Trichloroethylene (TCE) is considered as an equally toxic chemical contributed to ambient air concentrations. Consumers may be exposed to TCE through the use of wood stains, varnishes, finishes, lubricants, adhesives, typewriter correction fluid, paint removers and certain cleaners, where TCE is used as a solvent may result in elevated indoor air concentrations. (WHO)
Xylene, another noxious chemical primarily released from industrial sources, in automobile exhaust, and during its use as a solvent. Hazardous waste disposal sites and spills of xylene into the environment are also possible sources of exposure. Breathing it in contaminated air may expose people to xylene. Typical levels of xylene measured in indoor air range from 1 to 10 ppb. One may come in contact with xylene through various consumer products including gasoline, paint, varnish, shellac, rust preventives, and cigarette smoke. (Agency for Toxic Substances and Disease Registry (ATSDR). 2007.)
Breathing vapours from all these products may result in various health hazards such as irritation of the skin, eyes, nose, and throat; difficulty in breathing; impaired function of the lungs; delayed response to a visual stimulus; impaired memory; stomach discomfort; and possible changes in the liver and kidneys. Both short- and long-term exposure to high concentrations of xylene can also cause a number of effects on the nervous system, such as headaches, lack of muscle coordination, dizziness, confusion, and changes in one’s sense of balance.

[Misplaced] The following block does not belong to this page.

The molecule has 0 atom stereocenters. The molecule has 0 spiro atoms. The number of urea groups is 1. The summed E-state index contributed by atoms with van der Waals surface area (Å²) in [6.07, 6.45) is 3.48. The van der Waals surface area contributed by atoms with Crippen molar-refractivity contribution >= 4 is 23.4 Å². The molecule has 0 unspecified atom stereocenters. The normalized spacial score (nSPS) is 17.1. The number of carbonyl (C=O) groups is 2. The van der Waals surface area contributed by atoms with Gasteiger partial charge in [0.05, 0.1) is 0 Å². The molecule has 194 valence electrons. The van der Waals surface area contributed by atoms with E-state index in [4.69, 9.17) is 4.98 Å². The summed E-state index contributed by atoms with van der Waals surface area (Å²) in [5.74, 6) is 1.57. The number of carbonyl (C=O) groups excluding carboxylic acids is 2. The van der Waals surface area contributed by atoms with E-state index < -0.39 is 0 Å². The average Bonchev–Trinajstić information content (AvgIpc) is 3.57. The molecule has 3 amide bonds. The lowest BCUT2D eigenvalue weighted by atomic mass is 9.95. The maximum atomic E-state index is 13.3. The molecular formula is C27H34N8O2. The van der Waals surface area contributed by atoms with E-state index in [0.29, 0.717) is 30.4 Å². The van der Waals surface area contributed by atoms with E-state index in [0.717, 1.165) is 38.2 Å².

Plants like, Dracaena marginata (dragon tree), Dracaena fragrans (cornstalk plant) and Phoenix roebelenii (miniature date palm) can eliminate the chemicals like formaldehyde, benzene and toluene. Aesthetically, these plants can be kept in the living room of residence or at the entrance of office reception.
Another air purifying plants which reduce great levels of formaldehyde, benzene and trichloroethylene are Spathiphyllum wallisii (peace lily) and Dypsis lutescens (bamboo palm/ areca palm) which can add an embellishment to spaces like living rooms, study room or dining halls. Besides, areca palm can also be preferable for an office interior.
Howea forsteriana (Ketia palm) looks great in large spaces. Philodendron oxycardium (heart leaf philodendron) is a beautiful plant which can be an add-on to a kitchen shelf and bedroom. These two plants eliminate all kinds of VOCs, particularly from particle board. It is preferable to keep Epiremnum aureum (mon ey plant) in the south east corner of kitchen or bedroom or even an office space. Potting Aloe barbadensis-Sun loving succulent (aloe vera) in small ceramics in the kitchen corner may give an edgy beauty.
Plants like Gerbera jamesonii (gerbera daisy), Epipremnum aureum (Golden pothos), Aloe barbadensis (aloe vera) and Dypsis lutescens (bamboo palm) can promote a healthy sleeping pattern. They are preferable in the bedroom as these plants absorb CO2 and gives off O2 during night.